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DingBat

DingBat's Tiny Tactical Talks #1: It's not all about damage

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Hi,

 

I used to do a series of small after-battle analysis in my old WoT days and finally got the urge to do one for WoWs. In these talks I take a look at one of my battles and do a short walk-through. Yeah, a lot of them will show me doing good things, but it's not about self-aggrandizement. It's more about trying to help newer players, or players trying to improve, see different ways of viewing the game. 

 

I had a battle recently on Haven that I think illustrates a few lessons for many skippers. In this particular match I was in my Blys. I truly love that ship. I loved it when it could stealth fire. I still love it now. People talk about the Khab being a light cruiser. I put the Blys in the same category. It can beat up most destroyers of the same tier and it can torment the hell out of a battleship. In fact, I believe that the true value of the Blys (and the Khab) is not in their power, which is considerable, but in their ability to distract, torment, and generally knock other players off their game. This is one example. 

 

Setup

Despite what the maps will show, it was standard mode on Haven. We started on the north side, with me on the extreme right wing. It was a decent tier 7 match with about 5 bb's a side. We each had one carrier: a Ranger for them, and a Saipan for us (more on Capt Saipan later). There were 5 dd's on our side, 4 on theirs. They had a Belfast as well, which always catches my attention. I treat those ships with respect when I'm destroyer-ing. 

 

Phase 1

I start the match running straight south. I want to head down to at least the G line, but give the islands a wide berth as the Blys likes stand off range and I don't want to be surprised at close range by Mr Belfast. Very quickly into the run I make contact with a couple of enemy dive bomber squadrons who loiter just south of me. I remember instantly thinking that this is a big mistake if our carrier player is on his game. It gets worse for the enemy cv player when he sends some torpedo squadrons to rendezvous with the dive bombers as our Saipan intercepts with two fighter squadrons and that ends that little problem. I'm now free to push farther south. I haven't seen anything yet which leads me to believe that the enemy is pushing the opposite direction. But then I get a clear line of site on the I line and spot a Scharnhorst, a Nagato, and a King George V, with no escorts.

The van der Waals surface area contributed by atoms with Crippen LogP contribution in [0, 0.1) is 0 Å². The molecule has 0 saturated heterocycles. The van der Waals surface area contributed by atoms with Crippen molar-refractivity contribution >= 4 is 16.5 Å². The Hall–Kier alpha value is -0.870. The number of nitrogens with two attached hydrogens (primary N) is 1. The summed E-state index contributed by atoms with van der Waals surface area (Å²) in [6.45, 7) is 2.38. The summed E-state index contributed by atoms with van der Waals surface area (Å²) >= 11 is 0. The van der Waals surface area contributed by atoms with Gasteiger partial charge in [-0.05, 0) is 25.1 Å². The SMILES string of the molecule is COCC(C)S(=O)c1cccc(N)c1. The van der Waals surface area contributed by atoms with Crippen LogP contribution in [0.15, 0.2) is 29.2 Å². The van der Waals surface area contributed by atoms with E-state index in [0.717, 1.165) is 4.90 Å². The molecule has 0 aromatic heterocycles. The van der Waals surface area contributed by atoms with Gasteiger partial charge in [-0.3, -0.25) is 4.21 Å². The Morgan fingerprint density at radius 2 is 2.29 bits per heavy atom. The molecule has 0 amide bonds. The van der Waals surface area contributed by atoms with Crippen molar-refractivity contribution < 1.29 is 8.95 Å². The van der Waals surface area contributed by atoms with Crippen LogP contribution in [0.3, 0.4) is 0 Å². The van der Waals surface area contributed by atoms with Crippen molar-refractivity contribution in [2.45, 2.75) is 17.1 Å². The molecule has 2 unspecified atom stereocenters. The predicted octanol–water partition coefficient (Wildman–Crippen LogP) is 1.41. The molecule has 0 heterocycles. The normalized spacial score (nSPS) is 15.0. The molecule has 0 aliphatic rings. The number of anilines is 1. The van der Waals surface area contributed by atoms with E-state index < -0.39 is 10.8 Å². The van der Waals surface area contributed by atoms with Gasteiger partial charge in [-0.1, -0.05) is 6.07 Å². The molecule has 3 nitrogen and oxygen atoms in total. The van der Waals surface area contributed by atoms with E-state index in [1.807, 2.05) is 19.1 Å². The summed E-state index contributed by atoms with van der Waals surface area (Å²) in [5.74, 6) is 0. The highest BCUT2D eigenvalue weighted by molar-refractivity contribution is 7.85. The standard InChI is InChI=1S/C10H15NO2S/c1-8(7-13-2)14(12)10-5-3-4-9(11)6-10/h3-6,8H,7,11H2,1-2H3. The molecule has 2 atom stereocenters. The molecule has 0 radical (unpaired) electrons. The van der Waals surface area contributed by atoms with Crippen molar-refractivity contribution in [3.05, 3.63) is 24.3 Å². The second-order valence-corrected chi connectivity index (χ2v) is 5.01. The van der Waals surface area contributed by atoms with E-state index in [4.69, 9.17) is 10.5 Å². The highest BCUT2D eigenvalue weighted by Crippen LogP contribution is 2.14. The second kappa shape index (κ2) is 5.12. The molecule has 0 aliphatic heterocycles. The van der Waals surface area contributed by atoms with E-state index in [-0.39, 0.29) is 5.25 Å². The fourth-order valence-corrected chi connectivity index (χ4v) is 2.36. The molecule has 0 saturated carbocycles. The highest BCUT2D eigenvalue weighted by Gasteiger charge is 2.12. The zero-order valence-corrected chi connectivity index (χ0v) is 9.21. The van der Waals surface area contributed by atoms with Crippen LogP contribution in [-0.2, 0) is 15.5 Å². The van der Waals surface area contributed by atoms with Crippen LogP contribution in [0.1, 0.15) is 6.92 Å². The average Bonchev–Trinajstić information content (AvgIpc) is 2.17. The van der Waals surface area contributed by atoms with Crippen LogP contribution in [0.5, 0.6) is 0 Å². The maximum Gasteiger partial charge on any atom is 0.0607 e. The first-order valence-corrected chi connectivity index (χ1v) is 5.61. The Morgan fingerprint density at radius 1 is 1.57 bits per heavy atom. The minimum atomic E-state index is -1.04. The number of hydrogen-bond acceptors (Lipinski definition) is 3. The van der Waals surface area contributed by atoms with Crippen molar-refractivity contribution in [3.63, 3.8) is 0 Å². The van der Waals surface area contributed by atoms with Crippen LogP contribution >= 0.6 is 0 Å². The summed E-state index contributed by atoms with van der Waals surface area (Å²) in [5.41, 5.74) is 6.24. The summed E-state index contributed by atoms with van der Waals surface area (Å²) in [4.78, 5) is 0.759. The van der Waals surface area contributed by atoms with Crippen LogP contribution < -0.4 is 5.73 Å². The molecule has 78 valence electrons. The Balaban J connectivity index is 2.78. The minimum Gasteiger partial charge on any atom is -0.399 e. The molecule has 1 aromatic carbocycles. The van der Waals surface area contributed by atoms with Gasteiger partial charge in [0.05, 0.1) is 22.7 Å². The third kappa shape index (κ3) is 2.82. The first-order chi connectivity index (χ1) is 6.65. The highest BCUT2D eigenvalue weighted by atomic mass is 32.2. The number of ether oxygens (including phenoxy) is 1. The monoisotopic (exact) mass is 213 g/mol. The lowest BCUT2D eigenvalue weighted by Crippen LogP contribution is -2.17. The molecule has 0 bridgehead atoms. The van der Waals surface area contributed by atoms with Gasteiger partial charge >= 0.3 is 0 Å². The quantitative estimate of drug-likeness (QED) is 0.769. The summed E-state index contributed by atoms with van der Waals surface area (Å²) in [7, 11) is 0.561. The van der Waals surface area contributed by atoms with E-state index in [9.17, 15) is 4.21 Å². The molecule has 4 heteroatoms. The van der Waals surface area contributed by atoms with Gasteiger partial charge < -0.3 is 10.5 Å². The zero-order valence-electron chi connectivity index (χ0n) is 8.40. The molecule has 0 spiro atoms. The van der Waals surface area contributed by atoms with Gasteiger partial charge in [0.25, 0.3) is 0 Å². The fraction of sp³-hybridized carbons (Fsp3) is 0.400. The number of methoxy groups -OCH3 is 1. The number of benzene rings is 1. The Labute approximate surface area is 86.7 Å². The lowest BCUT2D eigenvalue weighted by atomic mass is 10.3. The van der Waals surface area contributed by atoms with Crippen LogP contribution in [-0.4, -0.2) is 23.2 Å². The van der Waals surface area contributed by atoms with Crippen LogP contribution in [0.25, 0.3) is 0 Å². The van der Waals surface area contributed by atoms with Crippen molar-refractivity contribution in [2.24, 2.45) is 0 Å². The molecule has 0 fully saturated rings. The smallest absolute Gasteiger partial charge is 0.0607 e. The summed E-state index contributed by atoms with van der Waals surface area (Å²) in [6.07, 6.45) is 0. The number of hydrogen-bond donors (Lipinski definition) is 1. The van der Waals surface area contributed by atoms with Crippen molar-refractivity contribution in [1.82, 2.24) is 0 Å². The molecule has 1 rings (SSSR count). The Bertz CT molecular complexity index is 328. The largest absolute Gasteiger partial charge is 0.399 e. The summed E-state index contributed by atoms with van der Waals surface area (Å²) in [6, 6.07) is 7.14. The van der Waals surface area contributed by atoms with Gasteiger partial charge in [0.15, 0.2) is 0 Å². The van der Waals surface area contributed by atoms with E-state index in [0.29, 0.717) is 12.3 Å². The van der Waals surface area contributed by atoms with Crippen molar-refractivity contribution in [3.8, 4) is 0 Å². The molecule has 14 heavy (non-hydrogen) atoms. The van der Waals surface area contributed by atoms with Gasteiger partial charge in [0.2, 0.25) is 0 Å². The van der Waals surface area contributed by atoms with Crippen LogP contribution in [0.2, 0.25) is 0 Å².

I see our carrier is sending some strike packages south, so I drop some optimistic torps and open fire on the Scharn (who was the closest) at < 10km. All three bb's lock on and start maneuvering to return fire. The carrier strike arrives soon after and catches the Scharnhorst by surprise, taking 3/4 of his health. He turns away back towards his base. 

 

I'm a little surprised to see the Nagato and the KGV steaming on towards me on a south westerly heading, still taking shots. I'm thinking if the bb's want to play, I'm game and start leading them on a little loop to the south west. The return fire from the KGV is accurate and I take more damage than I'd like, but the Nagato.... wow. I count 7 salvos at me during our little dance and none land anywhere near me.